A view west from Devil’s Dyke ...
a landmark just north of Brighton
... the smooth, rounded slopes covered with springy turf, deep valleys without streams, the white gleam of a chalk pit, a beech copse on a summit – these are the unmistakeable signs of Downland, widespread in southern England.
Downs are chalk uplands, above the flat clay plains below. The gentle downs where man first farmed ... Neolithic man (3,000 – 1,850 BC) discovered flints for tool and weapon-making, as did Bronze Age man after him. They left their marks for us to see today - figures cut into the chalk, tracks, traces of field systems, earth works with burial mounds.
The iconic view of The Seven Sisters
cliffs and the coastguard cottages,
from Seaford Head across
the River Cuckmere
Devoid of their beech woods, used for fire, the Downs became grasslands supporting a wide range of flowering plants and a wealth of insects. Many species of butterflies and moths abound here, along with plentiful supplies of other insects.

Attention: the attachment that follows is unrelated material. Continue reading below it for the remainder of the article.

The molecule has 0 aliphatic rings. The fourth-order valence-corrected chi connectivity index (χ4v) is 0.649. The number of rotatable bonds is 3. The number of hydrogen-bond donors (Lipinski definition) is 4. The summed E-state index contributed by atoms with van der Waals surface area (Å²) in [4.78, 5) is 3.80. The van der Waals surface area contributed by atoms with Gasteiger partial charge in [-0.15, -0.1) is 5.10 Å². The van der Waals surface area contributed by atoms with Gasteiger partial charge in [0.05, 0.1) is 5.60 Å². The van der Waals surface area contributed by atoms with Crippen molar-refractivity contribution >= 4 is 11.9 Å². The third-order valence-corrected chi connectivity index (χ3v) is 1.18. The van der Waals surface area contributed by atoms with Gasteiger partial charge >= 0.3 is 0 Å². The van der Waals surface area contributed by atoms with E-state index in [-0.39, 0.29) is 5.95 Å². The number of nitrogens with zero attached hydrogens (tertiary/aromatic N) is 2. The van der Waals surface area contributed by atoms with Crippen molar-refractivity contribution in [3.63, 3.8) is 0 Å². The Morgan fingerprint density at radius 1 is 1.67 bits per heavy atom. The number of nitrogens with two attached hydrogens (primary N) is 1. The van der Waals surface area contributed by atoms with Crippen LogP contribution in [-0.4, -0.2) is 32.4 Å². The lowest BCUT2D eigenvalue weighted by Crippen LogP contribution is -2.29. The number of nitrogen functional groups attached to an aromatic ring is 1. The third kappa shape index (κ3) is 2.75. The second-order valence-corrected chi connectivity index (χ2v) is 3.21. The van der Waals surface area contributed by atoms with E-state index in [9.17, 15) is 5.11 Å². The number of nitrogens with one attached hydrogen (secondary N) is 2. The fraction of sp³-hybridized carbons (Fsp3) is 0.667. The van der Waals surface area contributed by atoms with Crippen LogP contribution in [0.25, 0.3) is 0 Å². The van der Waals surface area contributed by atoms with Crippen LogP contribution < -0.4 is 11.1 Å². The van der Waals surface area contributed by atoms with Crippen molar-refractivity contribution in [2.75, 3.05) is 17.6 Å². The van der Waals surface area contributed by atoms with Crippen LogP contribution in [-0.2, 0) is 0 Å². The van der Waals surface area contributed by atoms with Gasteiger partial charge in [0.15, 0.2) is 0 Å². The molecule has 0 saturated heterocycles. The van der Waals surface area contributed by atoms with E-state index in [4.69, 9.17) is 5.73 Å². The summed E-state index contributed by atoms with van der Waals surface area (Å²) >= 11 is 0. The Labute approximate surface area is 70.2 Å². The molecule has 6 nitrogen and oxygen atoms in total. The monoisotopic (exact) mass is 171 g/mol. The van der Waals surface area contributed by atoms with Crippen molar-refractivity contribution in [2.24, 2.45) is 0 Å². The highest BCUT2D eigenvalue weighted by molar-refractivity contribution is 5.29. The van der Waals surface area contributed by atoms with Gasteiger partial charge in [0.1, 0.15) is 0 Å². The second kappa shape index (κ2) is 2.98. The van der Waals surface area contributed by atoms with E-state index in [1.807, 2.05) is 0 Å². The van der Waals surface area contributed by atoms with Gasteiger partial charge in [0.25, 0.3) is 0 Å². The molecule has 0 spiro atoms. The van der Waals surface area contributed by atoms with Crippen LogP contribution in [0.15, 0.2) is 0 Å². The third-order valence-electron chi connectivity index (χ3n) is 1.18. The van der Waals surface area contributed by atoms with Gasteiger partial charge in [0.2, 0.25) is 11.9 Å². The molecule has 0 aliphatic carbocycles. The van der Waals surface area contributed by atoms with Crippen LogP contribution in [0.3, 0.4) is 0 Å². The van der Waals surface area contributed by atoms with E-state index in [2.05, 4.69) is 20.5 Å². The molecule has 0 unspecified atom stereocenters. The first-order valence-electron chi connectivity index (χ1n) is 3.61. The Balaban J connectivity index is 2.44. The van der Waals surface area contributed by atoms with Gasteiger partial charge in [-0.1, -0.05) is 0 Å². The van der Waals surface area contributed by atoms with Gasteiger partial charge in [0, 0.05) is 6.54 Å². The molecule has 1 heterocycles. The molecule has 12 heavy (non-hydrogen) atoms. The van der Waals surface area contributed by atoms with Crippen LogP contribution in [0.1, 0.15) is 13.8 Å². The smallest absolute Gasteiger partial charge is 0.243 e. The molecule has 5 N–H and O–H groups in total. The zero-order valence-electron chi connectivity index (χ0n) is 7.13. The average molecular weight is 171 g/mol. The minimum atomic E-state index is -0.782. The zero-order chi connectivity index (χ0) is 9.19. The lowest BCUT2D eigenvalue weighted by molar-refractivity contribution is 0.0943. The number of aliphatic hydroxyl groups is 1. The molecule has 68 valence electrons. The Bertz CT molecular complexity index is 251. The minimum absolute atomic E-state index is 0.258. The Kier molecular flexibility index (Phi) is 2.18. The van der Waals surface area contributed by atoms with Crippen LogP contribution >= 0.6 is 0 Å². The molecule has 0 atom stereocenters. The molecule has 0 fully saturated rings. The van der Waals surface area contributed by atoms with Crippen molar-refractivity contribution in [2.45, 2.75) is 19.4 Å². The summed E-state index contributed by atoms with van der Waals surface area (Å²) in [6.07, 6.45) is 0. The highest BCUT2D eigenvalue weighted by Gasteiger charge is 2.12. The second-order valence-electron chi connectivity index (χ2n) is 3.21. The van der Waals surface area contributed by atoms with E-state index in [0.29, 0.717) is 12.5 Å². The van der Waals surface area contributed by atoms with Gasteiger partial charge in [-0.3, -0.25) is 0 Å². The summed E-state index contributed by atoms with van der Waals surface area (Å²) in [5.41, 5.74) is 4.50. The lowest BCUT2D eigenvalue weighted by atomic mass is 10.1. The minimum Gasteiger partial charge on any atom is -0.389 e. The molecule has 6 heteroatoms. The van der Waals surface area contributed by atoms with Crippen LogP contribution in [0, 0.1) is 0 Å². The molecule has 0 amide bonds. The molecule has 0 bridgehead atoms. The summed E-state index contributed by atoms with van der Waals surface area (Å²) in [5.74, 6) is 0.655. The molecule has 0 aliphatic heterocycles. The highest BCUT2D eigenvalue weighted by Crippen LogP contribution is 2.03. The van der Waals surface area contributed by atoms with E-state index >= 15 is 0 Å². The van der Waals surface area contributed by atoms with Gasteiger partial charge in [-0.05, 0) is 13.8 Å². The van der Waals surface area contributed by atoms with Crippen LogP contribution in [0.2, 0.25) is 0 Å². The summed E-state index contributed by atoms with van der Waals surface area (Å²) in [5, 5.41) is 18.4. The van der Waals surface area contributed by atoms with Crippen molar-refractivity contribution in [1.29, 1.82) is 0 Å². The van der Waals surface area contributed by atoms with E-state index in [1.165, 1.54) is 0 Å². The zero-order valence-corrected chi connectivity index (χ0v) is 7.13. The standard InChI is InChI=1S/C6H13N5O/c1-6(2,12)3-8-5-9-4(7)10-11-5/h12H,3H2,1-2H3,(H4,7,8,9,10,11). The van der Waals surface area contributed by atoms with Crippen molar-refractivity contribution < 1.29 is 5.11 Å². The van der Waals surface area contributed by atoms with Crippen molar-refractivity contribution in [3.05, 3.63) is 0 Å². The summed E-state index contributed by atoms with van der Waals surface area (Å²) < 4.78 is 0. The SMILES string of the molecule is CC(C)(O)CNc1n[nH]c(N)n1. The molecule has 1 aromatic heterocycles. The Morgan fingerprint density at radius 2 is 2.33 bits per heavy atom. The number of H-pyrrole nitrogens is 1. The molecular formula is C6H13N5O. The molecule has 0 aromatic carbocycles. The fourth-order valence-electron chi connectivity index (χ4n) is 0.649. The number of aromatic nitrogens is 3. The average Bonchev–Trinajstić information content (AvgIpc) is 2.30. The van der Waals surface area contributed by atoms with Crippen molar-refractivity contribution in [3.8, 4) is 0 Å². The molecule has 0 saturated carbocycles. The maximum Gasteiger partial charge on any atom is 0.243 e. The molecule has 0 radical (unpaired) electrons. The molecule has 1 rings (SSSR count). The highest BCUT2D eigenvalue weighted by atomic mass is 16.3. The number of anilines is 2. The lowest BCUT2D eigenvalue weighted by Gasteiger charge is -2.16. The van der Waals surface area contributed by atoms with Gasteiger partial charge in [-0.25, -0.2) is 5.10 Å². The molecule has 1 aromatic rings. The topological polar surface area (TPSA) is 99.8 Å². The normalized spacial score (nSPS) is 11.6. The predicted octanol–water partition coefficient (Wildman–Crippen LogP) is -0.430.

Birdlife on the Downs is limited by the general lack of surface water. Woodland and hedge species include the song thrush, blackbird, chaffinch, linnet, whitethroat, pheasant, etc; while the grasslands support the wheatear, skylark and meadow pipit. The kestrel ranges over the Downs, preying on small animals and insects.
Beech and Yew are the dominant forms of tree, while Ash, Whitebeam and Juniper species also thrive.
Beachy Head, above Eastbourne
lies within the national park
The Downland is where I live on the Sussex coast ... Beachy Head rises above Eastbourne and is at the southerly tip of the new South Downs National Park.
That is Downland - that is what D is for ..
Part of the ABC - April 2011 - A - Z Challenge - Aspects of the British Countryside
Positive Letters Inspirational Stories